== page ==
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Husbands high earnings throughout long marriage not allowed as special contributions

Property – Husband’s high earnings throughout long marriage not allowed as “special contributions”

In Newman [2013] FamCA 37 (30 January 2013) the husband argued that his high earnings throughout the parties’ 28 year marriage were contributions “outside the normal range” and should therefore be treated as a “special” contribution (paras 114). Watts J at paras 116-118:

“Annexure A to the husband’s affidavit sets out what the husband says his sources of income were over a 28 year period from all sources. It is accurate to say that that schedule indicates the husband earned $11,591,970 between 1982 and 2010 (from all sources). Averaged out over the period of 28 years, it is an annual income of a bit over $400,000 a year. When the parties commenced cohabitation in 1982, the husband was on $35,000 a year and that income dropped to $27,500 the following year. True it is the husband’s level of income rose progressively to a stellar year in 2002. The husband during the marriage developed skills to be an executive in the finance industry.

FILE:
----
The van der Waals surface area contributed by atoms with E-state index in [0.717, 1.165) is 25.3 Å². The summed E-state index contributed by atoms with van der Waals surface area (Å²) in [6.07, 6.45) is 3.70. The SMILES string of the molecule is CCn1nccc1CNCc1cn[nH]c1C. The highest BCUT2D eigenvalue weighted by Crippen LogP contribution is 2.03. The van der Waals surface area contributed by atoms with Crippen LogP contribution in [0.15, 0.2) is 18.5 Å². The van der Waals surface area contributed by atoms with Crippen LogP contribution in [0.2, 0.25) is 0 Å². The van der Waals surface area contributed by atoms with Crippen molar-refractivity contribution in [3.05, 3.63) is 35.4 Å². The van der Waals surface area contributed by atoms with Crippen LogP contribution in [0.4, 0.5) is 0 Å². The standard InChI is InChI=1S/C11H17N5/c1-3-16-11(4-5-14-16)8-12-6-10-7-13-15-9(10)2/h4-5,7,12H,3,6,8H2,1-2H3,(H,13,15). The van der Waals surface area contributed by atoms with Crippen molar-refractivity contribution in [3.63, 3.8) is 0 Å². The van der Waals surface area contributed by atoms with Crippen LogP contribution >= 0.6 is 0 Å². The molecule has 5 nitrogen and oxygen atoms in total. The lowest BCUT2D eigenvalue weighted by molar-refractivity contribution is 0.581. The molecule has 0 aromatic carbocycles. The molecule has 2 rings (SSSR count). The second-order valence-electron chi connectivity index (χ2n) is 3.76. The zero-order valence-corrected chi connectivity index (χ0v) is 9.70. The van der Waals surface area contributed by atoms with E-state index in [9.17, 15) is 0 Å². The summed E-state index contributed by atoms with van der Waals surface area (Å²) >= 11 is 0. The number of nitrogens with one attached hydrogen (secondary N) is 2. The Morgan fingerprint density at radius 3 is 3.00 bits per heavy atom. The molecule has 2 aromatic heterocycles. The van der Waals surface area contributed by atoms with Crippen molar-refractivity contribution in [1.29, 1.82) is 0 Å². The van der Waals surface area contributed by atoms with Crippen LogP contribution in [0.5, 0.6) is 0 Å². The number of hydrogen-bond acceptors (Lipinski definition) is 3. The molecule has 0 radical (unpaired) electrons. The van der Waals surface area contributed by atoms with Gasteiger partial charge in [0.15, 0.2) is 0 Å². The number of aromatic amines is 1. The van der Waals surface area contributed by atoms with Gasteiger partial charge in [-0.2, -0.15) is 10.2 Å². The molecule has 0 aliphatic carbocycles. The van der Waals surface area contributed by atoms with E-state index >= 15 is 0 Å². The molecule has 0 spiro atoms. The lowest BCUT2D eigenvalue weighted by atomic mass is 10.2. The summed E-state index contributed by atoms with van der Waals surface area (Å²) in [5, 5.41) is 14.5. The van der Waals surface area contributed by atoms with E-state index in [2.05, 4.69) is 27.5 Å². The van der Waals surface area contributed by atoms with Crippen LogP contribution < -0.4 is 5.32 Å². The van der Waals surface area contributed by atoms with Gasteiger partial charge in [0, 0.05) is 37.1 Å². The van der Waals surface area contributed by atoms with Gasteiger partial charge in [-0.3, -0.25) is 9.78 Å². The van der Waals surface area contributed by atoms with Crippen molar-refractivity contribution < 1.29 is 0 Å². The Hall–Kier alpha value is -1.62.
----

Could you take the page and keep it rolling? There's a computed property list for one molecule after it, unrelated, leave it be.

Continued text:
A number of cases have dealt with the concept of ‘special contributions’ (see for example JEL and DDF (2001) FLC 93-075; Figgins & Figgins (2002) FLC 93-122; SL & EHL [2005] FamCA 132; Smith & Fields [2012] FamCA 510).

Insofar as there is [such a thing as] a special contribution case, this is not one of them. It is true that the husband earned a level of income that was significantly more than average weekly earnings but he did so using skills which he had developed during the marriage, working in an industry which remunerated its experienced employees at levels far in excess of average weekly earnings. I infer the husband was able to develop these skills having been substantially freed by the wife from the primary role of homemaker and parent. Although it goes without saying, I repeat that in the context of this long marriage with children, the role of homemaker and parent ‘should be recognised not in a token way but in a substantial way’ (Mallet v Mallet (1984) 156 CLR 605; Ferraro & Ferraro (1993) FLC 92-335).”

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